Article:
History Aug 07 2020 Boris Egorov
The National Nuclear Centre in Kurchatov.
Alexander Lyskin/Sputnik Just as the United States did, the Soviet Union also used nuclear weapons for peaceful, industrial purposes. However, these experiments ended up bringing the country nothing but trouble.
In 1965, the USSR launched ‘Nuclear Explosions for the National Economy’ – a program that intended to use the scariest weapon in the world for peaceful purposes. The gist of it was to use 124 underground explosions for the purpose of creating artificial aquifers, as well as channels for connecting rivers, and developing mines for the extraction of precious materials. The idea was that the blowing up nuclear explosives underground would help stop radiation from contaminating the surface above ground that would have led to an environmental catastrophe.
The Soviets weren’t the only ones (they weren’t even the first) to use nuclear weapons for peaceful purposes. In 1957, the United States had initiated ‘Project Plowshare’, which saw the use of 27 nuclear explosives for industrial purposes. The program ended in 1973.
Aside from using its existing nuclear arsenal, the USSR was developing specialized “clean” charges, with a reduced nuclear yield.
The first underground industrial explosion was carried out on January 15, 1965 in the floodplain of the Chagan River in Kazakhstan. This led to the creation of a funnel 500 meters in diameter and 100 meters in depth, which in turn created an artificial aquifer. “The ‘miracle lake’ was a frightening sight, not so much in terms of the radiation – of which there were substantial amounts in the river’s breastwork, but in terms of the blackness of the lifeless soil that bulked up around it, the inside-out lumps of the Earth’s insides,” nuclear physicist Viktor Mikhailov remembered, upon visiting the aquifer after the blast.
These “lakes” were meant to serve as sources of water for agriculture (irrigation, cattle breeding, etc.). Forty such reservoirs had been planned on the territory of Kazakhstan alone.
Vladimir Velengurin / TASS
Pollution monitoring of the Chagan Lake carried on for several years. Some 36 species of fish were introduced into the lake (including Amazonian piranhas!), as well as 150 species of plants, dozens of species of mollusks, amphibians, reptiles and mammals. However, 90 percent did not survive, while others developed a variety of mutations. Among other things, fishermen once caught a gigantic freshwater crayfish weighing in at 34 kilograms (average crayfish weigh up to just 3.5 kg)!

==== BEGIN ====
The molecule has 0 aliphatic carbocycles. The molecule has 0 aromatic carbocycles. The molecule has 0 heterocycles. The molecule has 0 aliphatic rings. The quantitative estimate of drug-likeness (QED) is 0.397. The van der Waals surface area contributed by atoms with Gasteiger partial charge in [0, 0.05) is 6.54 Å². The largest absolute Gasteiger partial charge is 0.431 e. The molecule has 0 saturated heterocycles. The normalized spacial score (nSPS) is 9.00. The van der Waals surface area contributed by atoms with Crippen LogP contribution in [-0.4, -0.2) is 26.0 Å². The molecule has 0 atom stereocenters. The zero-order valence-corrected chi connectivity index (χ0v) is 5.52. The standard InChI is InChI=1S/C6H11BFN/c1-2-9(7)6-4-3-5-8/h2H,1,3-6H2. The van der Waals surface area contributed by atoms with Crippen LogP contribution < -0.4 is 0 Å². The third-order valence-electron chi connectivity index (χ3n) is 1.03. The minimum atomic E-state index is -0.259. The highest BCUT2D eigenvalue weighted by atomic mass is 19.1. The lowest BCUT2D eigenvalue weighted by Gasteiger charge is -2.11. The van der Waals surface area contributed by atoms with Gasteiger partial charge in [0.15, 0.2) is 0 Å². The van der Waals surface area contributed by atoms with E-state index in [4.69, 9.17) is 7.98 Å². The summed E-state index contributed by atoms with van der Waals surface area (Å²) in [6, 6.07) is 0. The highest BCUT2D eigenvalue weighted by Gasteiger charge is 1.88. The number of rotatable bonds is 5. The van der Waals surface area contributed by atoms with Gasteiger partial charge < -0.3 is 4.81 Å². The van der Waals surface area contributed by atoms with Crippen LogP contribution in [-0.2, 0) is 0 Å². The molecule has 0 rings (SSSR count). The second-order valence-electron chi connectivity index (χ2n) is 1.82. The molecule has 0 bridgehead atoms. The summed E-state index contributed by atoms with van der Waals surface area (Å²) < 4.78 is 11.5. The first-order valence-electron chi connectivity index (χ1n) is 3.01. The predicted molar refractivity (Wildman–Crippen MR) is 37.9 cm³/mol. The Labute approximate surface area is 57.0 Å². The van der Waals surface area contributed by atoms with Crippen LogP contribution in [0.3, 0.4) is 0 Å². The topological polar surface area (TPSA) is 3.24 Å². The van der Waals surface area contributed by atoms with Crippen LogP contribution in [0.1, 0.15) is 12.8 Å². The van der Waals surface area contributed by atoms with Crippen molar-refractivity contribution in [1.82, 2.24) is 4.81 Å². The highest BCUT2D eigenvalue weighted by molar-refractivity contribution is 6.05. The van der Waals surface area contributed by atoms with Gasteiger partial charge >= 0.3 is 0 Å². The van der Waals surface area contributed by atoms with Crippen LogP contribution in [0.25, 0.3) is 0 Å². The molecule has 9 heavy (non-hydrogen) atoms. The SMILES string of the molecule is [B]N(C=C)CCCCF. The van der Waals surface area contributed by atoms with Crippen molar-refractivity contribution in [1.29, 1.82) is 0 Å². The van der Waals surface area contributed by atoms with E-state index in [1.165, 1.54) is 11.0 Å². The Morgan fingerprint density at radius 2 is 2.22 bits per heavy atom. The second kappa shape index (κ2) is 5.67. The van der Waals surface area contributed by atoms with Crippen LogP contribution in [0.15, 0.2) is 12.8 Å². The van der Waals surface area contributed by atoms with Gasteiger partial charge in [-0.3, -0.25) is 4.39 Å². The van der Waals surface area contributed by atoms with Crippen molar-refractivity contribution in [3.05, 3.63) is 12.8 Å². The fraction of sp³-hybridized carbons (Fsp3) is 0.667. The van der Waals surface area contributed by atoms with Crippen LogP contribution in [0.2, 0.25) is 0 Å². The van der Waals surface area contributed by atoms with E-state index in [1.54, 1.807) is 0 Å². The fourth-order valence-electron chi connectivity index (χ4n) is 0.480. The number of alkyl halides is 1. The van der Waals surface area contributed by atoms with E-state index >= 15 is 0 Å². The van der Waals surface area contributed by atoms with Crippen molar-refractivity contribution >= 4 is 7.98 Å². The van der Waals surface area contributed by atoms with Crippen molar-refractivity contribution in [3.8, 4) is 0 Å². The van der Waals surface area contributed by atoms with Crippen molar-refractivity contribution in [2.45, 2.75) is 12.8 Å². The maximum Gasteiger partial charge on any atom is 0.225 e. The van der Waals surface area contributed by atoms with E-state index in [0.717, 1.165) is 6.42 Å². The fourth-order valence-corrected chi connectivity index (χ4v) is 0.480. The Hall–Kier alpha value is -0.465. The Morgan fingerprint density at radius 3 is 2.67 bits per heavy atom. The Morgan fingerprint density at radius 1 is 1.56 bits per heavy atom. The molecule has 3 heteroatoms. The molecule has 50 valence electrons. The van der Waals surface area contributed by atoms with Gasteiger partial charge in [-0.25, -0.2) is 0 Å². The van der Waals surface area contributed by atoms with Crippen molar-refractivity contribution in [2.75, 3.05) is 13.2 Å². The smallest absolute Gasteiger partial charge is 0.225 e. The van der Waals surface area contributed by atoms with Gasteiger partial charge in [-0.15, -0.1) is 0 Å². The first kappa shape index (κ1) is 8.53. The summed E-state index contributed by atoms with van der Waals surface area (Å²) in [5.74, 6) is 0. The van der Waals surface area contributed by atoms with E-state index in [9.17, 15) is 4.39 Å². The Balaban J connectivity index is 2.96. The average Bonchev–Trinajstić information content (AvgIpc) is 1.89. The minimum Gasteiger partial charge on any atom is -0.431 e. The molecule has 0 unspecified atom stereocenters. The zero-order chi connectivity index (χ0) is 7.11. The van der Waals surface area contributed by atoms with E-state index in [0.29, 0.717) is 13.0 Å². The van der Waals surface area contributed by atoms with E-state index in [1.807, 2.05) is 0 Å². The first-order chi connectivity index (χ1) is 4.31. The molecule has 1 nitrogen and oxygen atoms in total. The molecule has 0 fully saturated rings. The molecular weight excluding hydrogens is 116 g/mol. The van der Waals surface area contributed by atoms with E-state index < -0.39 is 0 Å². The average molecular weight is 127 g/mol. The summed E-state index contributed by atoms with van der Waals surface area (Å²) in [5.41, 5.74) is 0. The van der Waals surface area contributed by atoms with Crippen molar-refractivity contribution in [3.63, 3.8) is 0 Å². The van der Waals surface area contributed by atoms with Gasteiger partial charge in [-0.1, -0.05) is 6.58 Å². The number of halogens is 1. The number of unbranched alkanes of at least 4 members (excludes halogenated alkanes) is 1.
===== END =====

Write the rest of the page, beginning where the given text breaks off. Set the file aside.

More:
Today, Lake Chagan is listed by the Kazakh government as among the localities that suffered particularly adverse effects of nuclear testing. Radioactive levels in the water exceed acceptable norms by hundreds of times, making it unsuitable for agricultural use, let alone drinking. Nevertheless, this doesn’t stop locals from using the lake as a drinking source for their cattle.
Alecander Lyskin / Sputnik
A slightly more merciful fate befell another artificial aquifer created under similar conditions. Lake Yadernoe (literally meaning “Nuclear”!) in the north of Perm Region, in Ural, is actually far more benign than its name suggests, with radioactivity levels staying within acceptable limits. The lake has become a favorite with local fishermen and mushroom pickers.
Not every industrial explosion in the USSR went as planned – there were a few occasions when radioactive materials escaped to the surface. The most famous of these cases is the ‘Globus-1’ project, which entered history as the “Ivanovo Hiroshima”. On September 19, 1971, in the central part of Russia, a mere 363 kilometers from the Red Square, a botched underground detonation on the shores of the Shachi River ended with the contamination of the surrounding area, causing a sharp subsequent spike in cancer cases in nearby towns and villages in Ivanovo Region. Authorities partially cleaned up the mess by transporting contaminated soil away from the Shachi shore, but toxicity persisted through the mid-2010s.
Despite taking every precaution, it was impossible to avoid the contamination of mineral mines and the environment using nuclear explosives for industrial purposes. Thus, in 1988, the program was ended. The technique is banned across the world today, thanks to a series of international agreements.